That Bookish Life

The Flip Side of the Reading Rut

go to site Well, it’s happened again.

site de rencontres pour bipolaires For the second time this year.

rencontres region paca I’m in a reading rut.

here I’m sure you can empathize; every reader can. Every reader has gone through those few days, or weeks, or – heaven forbid – months where every book you pick up turns to ash in your hands. You can’t get into the story, the writing bothers you, your reading brain is broken. In the past two weeks, I’ve picked up and put down five books. And I’m not talking about reading a few pages and getting bored. I’m talking I get halfway through a book – over a hundred pages in – and I just don’t care. As a writer, I think it’s bad juju to write bad things about others writers and their work, so I’m not here to tell you what not to read. And a lot of times I don’t think a reading rut has anything to do with the books themselves. Some of the books I’ve started this past week are in my wheelhouse and they’re getting great praise. I should like them. And probably one day I will. But they’re just not right for me now. Lately I’ve been thinking that perhaps the reading rut phenomenon isn’t as arbitrary as it may seem. For instance, it could be the universe telling you to take a break, to funnel your energy into something else, or perhaps it’s simply trying to get you to pick up a different book. So how do you ride out your reading rut and come out on the other side alive and happy?

  1. Try a different genre. Maybe you’re all burned out on domestic thrillers and a hairy literary fiction is the only thing that’ll interest you.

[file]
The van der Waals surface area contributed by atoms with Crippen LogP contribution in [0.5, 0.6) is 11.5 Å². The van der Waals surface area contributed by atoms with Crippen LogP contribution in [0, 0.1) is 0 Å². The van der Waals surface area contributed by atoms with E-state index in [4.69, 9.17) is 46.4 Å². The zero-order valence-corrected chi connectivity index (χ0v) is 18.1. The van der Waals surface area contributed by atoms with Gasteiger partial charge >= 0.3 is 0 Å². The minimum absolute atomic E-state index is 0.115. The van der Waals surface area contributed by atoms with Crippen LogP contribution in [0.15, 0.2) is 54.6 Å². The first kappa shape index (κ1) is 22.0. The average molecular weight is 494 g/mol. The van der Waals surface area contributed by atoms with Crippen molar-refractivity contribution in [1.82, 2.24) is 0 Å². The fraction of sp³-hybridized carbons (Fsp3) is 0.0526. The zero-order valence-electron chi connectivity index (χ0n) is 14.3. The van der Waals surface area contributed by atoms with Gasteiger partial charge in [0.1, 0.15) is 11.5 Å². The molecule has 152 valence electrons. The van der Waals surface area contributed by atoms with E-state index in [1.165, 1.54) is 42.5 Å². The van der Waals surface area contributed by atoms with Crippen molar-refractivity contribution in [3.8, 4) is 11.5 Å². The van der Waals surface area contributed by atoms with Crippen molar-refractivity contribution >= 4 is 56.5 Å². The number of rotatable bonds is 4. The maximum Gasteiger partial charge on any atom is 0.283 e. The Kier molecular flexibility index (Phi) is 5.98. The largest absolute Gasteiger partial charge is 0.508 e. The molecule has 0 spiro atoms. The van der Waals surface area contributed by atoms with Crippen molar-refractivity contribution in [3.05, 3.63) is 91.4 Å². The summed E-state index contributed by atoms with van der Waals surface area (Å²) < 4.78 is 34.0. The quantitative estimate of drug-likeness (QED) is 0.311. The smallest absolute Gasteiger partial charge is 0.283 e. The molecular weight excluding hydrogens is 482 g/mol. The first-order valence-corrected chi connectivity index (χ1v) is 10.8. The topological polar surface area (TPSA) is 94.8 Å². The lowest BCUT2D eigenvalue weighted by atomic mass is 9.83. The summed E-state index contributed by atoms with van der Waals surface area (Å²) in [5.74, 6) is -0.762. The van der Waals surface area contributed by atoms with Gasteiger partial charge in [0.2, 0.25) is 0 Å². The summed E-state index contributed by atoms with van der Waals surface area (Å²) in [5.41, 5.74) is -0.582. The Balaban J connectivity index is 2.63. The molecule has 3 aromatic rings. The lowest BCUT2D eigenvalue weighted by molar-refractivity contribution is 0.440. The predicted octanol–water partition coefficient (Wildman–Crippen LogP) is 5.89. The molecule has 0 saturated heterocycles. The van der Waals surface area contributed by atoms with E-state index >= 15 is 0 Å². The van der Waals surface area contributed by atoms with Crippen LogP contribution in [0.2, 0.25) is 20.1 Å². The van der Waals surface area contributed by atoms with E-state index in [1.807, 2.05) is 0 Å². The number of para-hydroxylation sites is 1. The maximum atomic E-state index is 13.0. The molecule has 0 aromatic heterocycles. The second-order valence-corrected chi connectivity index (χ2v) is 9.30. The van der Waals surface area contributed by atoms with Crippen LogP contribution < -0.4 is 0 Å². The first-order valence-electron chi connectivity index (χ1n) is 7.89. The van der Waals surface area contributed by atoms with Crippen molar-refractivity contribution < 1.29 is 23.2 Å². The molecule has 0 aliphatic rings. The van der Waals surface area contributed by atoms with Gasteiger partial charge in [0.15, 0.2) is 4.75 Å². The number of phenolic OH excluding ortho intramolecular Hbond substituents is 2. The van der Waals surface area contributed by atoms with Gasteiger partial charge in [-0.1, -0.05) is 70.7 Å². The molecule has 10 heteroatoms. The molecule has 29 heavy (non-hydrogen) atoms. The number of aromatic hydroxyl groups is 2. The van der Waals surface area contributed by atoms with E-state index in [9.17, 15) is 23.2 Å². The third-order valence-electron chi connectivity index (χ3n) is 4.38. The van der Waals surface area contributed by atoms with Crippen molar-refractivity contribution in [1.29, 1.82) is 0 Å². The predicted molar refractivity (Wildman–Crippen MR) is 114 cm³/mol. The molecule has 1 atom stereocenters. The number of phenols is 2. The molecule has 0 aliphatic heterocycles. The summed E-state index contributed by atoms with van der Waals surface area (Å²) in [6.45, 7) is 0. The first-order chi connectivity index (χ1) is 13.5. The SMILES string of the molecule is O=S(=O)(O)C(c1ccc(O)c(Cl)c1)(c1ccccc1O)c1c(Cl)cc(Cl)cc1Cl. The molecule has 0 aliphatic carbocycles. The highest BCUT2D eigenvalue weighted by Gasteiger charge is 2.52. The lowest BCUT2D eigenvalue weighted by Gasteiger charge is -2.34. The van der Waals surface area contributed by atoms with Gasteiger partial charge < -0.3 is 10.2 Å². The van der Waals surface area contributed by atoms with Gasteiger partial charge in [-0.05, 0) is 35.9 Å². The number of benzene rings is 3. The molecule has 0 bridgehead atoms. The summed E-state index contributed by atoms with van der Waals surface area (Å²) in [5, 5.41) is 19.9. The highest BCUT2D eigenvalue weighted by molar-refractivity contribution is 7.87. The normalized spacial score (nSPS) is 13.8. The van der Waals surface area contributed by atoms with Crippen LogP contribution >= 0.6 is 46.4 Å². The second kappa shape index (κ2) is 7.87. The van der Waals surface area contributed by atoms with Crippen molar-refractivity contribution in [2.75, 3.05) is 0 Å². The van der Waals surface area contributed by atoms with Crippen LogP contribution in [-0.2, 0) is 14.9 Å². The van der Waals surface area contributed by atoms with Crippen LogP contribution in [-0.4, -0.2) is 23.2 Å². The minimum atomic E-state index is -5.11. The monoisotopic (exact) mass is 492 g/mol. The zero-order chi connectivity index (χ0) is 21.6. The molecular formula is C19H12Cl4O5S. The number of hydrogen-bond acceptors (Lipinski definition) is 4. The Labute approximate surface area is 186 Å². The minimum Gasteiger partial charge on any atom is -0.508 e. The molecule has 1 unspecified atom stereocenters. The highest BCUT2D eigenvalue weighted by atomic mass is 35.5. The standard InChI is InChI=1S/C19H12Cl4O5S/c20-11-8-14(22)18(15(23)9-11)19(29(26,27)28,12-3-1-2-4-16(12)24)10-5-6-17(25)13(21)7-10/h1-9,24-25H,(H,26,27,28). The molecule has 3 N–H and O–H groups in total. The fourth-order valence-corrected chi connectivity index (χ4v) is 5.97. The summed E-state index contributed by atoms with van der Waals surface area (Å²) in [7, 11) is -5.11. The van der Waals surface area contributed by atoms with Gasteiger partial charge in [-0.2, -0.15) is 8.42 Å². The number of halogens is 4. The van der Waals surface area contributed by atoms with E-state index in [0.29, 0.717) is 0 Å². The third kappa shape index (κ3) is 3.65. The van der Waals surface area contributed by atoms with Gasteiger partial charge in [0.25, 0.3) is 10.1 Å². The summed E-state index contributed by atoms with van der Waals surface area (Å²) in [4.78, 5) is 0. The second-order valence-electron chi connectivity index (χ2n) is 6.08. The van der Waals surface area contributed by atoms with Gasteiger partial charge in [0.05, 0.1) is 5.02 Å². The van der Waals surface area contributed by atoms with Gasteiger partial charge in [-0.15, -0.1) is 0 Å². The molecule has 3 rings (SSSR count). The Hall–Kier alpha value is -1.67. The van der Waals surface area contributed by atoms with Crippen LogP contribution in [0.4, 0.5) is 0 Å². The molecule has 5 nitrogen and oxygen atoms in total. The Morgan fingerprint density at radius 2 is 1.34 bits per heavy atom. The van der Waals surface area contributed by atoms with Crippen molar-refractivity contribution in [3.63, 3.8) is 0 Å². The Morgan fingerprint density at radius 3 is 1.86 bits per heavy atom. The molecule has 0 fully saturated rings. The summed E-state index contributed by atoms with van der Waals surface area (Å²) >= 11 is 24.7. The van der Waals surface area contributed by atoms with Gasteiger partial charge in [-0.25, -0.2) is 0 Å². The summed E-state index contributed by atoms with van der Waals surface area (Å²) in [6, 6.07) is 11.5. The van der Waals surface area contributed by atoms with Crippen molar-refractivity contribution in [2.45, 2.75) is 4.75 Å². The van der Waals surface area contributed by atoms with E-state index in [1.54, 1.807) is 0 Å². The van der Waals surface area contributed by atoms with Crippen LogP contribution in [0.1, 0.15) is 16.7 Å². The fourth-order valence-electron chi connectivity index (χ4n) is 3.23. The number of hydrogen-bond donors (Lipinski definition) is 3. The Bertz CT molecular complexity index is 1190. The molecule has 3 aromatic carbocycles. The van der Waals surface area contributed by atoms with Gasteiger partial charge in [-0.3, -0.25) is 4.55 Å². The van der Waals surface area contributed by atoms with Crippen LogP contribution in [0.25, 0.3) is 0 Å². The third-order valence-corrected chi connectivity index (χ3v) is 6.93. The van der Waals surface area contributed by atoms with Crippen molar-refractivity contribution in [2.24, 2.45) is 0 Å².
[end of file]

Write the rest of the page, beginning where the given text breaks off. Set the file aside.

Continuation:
2. Try something light. If you read a lot and you’re in a reading rut, your reading brain might just be getting antsy. Get a page-turner. My go-to recommendation for this is Liane Moriarty. She tackles some sticky subjects, but she will have you flying through the pages.
  3. Try a different format. As a girl who loves her book books – hardbacks and paper pages for me, please – sometimes switching to an audiobook helps get my bored brain through a read.
  4. Reread a comfort book. For me this is always Harry Potter. Those first few sentences of the first book are as comforting as a bite of chocolate cake.
  5. Watch TV instead! And by this, I mean, just do anything else. Take a walk, cook a dinner. Who knows, maybe a book just isn’t gonna be your jam this week. Binge on Netflix, don’t feel guilty, and go to back to the library in a few days.

enter site In taking my own advice to get through my current reading rut, I’ve combined suggestions 1, 3, and 4. I’m listening to, and loving, the audiobook version of You Are A Badass by Jen Sincero. I listened to it years ago and remember liking it, but the details are fuzzy. Now as I follow along, I’m getting the ideas and tough love I know I need right now. It’s helping me look at my writing career critically and optimistically. It’s helping me face my fears. And I wouldn’t be having this experience if my reading rut hadn’t led me to this particular book at this particular time. So, here’s to reading ruts that help us get to the books and places we’re meant to be going. They really suck. But they’re pretty cool too.

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